Many people have tunable radios, the smaller the better,  despite the fact that the price can be very high- your and your families lives or bribes.

Here is a image which gives you an idea of the situation.

http://nkinusa.org/board.php?board=nk52&command=body&no=6&

If any of you hams have good ideas for ways to make HF AM receivers smaller (really small) or more inconspicuous, AND cheap, they need help. We could all wait another 50 years and the regime will just keep on killing people in the most horrible situation imaginable, or we can brainstorm how to make good radios smaller and cheaper and maybe help change something. This is not rocket science. There is just this big need for fresh ideas. They need every idea they can get.

Make a note of this situation and maybe you will have an idea.
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RENTON481
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Posts: 280




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« Reply #8 on: November 05, 2014, 11:31:30 PM »

Today's 'ultralight' AM-FM radios (like the Sony SRF-59) are very small and quite sensitive. I wonder if any of them make it to North Korea?
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AE5X
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Posts: 1464




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« Reply #9 on: November 06, 2014, 05:39:26 PM »

Does anyone besides me remember the old Radio Free Europe TV ads?

https://www.youtube.com/watch?v=4UiHPvwjW4Y

John AE5X
http://www.ae5x.com/blog
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KJ6ZOL
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Posts: 820




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« Reply #10 on: November 06, 2014, 07:10:29 PM »

I know a bit about this. People are quite frequently publicly executed or sent to a concentration camp (kwaliso) by the Bowibu for listening to radios, watching foreign DVDs,  or making an international phone call.

Many people have tunable radios, the smaller the better,  despite the fact that the price can be very high- your and your families lives or bribes.

Here is a image which gives you an idea of the situation.

http://nkinusa.org/board.php?board=nk52&command=body&no=6&

If any of you hams have good ideas for ways to make HF AM receivers smaller (really small) or more inconspicuous, AND cheap, they need help. We could all wait another 50 years and the regime will just keep on killing people in the most horrible situation imaginable, or we can brainstorm how to make good radios smaller and cheaper and maybe help change something. This is not rocket science. There is just this big need for fresh ideas. They need every idea they can get.

Make a note of this situation and maybe you will have an idea.

How about a regenerative circuit? Back in the 1930s, American radio manufacturers like Emerson made two tube regen radios that for the era were small and cheap. In the 50s there were the "boy's radios" made by the Japanese and targeted at American teens, that were also regen designs. Those were sold under inconspicuous names like "Americana" to get the radios past Mom and Dad, many of who "remembered Pearl Harbor" and refused to let anything from Japan in their houses. The laws back then were more lax than today on putting country of manufacture on products, and the boy's radios sometimes lacked ANY mention at all of Japan, on the radio or the packaging.

Anyway, I would think that a small regenerative radio, which could be made with two transistors, hooked to the classic anti-jamming antenna that was developed by the Americans for Russian use, might be just what the North Koreans need. I should also note that in Nazi Europe, headphones were usually used by the resistance so that the local Gestapo wouldn't be tipped off. The radios used now in NK seem to use speakers, which require more power and put the user at risk of being discovered. I would think that a regen radio driving a single headphone that would be hidden in the user's ear (like the "earbuds" used in the US) would require less power, be smaller, and be less easy for the secret police to detect.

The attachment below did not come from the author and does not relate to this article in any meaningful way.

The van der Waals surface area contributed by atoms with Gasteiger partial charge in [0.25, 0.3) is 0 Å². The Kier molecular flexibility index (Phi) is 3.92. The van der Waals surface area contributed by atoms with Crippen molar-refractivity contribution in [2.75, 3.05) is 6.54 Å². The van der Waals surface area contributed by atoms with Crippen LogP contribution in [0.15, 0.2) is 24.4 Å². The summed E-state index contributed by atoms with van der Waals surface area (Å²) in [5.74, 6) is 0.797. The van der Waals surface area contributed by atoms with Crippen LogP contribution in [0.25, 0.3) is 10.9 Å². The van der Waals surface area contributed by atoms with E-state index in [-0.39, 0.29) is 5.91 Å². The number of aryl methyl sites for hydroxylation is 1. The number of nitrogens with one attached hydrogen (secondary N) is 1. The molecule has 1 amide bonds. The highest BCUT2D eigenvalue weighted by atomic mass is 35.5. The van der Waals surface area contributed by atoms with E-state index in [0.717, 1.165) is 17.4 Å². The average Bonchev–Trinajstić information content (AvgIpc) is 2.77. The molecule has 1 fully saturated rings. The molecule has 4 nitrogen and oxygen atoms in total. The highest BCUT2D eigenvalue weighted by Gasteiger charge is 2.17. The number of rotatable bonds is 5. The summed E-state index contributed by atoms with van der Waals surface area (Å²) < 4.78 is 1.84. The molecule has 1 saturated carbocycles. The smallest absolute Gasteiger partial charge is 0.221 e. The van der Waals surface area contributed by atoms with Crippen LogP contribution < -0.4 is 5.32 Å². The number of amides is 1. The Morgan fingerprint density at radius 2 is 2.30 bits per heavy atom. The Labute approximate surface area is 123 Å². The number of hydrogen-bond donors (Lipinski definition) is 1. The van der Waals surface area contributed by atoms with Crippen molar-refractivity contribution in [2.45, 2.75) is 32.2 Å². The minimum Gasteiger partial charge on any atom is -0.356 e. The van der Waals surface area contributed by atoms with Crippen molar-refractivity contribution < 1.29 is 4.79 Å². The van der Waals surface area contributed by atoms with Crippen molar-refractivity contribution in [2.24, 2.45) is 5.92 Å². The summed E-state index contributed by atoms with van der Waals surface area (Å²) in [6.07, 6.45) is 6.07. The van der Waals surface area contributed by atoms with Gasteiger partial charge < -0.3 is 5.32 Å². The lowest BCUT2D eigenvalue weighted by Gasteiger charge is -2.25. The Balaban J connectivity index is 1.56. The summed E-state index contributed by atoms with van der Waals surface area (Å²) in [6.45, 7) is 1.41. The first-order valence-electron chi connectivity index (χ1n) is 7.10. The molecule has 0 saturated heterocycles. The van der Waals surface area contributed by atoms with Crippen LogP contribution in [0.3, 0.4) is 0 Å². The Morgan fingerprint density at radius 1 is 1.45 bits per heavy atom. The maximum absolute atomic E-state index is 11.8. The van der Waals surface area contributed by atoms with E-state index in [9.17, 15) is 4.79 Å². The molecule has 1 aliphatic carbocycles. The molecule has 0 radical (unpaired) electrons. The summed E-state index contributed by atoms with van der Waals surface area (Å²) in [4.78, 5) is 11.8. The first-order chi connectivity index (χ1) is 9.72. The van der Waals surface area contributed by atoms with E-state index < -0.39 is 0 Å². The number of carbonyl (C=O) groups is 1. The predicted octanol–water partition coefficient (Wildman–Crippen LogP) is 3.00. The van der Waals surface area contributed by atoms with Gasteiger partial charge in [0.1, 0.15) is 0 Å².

Edit: Christofero's link shows an NK civilian listening to a radio under a blanket late at night, so I guess they DO use speakers. They need to use earbuds, definitely.
« Last Edit: November 06, 2014, 07:14:15 PM by KJ6ZOL » Logged
W0BTU
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« Reply #11 on: November 06, 2014, 07:27:07 PM »

A misadjusted regen RX is a transmitter, that would be even easier to detect. Back in the day, they were notorious for that.
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KJ6ZOL
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« Reply #12 on: November 06, 2014, 07:37:43 PM »

A misadjusted regen RX is a transmitter, that would be even easier to detect. Back in the day, they were notorious for that.

Oh. Shows you how much I know about this stuff.  Roll Eyes
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W1BR
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« Reply #13 on: November 08, 2014, 08:36:50 AM »

A misadjusted regen RX is a transmitter, that would be even easier to detect. Back in the day, they were notorious for that.

Yep..,. and a cheap superhet can radiate a lot of LO energy. That was a major concern during WWII, and many receivers had to under extensive modifications to include extra RF stages and shielding to prevent the enemy from being able to detect a nearby warship by an unwanted radiation signature.

Pete
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W0BTU
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« Reply #14 on: November 08, 2014, 01:35:14 PM »

Does anyone besides me remember the old Radio Free Europe TV ads?

https://www.youtube.com/watch?v=4UiHPvwjW4Y

That's a newer one. It doesn't have the Soviet KGB guy burying his ax in the radio and yelling "NYET!".